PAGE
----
Students will be encouraged to start each day with a healthy breakfast. All school meals will feature a variety of age-appropriate healthy choices that are tasty, attractive, and of high quality. School meals will be prepared in a way that maximizes nutrient density and reduces fat and sodium. Parents and caregivers are encouraged to support a healthy school environment by providing a variety of nutritious foods if meals or snacks are sent from the home.
Information about the Massachusets School Nutrition Program can be found here and USDA’s National School Lunch program here.
Competitive foods are defined as foods and beverages sold or provided in:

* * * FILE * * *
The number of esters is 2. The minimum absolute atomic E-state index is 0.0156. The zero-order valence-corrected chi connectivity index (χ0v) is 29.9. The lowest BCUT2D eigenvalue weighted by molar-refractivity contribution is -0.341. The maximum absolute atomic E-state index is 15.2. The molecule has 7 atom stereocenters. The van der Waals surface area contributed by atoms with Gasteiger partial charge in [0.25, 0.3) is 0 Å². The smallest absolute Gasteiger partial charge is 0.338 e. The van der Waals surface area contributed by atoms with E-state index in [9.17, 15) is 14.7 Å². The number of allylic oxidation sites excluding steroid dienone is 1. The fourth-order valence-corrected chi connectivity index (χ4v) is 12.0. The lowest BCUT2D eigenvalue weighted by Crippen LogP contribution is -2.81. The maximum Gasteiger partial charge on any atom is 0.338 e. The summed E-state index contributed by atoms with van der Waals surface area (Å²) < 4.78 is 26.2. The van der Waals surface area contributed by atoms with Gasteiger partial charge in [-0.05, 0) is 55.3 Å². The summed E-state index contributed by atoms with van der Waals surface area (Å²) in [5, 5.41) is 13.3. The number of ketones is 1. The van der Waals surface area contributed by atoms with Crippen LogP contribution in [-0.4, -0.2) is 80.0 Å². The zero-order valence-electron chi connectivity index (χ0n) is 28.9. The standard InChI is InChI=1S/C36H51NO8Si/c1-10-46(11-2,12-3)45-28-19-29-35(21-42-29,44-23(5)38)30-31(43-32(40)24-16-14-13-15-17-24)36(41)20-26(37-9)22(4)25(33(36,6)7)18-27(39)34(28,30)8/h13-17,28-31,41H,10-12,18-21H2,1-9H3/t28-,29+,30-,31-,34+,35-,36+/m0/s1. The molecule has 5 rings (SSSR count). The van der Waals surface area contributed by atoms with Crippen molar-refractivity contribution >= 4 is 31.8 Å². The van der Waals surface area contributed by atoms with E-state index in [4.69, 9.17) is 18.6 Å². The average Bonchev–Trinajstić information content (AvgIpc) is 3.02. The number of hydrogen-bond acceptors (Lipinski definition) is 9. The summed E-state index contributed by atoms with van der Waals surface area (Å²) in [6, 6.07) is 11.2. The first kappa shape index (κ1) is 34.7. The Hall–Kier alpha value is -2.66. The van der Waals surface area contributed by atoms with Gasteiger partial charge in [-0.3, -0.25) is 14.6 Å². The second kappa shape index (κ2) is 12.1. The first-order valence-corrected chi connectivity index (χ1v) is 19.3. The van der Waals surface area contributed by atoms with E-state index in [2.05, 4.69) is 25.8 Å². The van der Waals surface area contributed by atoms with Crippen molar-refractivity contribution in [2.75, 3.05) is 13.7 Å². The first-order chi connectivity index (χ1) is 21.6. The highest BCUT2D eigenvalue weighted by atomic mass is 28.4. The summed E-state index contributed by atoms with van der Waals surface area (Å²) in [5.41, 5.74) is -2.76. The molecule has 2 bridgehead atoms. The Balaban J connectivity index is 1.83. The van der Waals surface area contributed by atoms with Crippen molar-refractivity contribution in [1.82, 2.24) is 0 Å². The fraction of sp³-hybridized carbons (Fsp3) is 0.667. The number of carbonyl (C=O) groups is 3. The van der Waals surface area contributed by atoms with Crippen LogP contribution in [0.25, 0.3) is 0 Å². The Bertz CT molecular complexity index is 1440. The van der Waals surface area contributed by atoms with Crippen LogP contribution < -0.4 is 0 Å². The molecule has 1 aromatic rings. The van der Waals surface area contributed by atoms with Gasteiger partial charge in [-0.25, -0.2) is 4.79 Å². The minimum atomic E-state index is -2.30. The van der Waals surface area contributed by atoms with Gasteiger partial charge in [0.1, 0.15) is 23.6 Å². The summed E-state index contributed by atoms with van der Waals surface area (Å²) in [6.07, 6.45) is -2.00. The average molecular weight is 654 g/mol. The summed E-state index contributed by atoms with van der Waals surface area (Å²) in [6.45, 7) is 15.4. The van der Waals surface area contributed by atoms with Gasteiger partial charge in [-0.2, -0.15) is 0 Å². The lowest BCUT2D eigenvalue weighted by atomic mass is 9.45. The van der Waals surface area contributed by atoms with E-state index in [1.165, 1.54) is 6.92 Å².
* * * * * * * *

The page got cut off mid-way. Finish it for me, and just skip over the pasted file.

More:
1. School cafeterias offered as a la carte items
2. School buildings, including classrooms and hallways
3. School stores
4. School snack bars
5. Vending machines (must comply 24 hours/day)
6. Concession stands
7. Booster sales
8. Fundraising activities
9. School-sponsored or school-related events
10. Any other location on school property
Competitive foods, including “A la carte offerings” to students, shall be nutritious and comply with USDA and Commonwealth of Massachusetts school nutrition regulations. In cases where the USDA and Massachusetts school nutrition regulations differ, the stricter standard shall be required. These regulations apply to “foods and beverages sold from midnight before to 30 minutes after the school day.”
Organizations affiliated with the Franklin Public Schools and any other after-school events held on school grounds are required to follow these standards when foods/beverages are offered from midnight before until 30 minutes after the school day ends. They are encouraged to also follow these standards when offering foods/beverages outside of the 30-minute time period.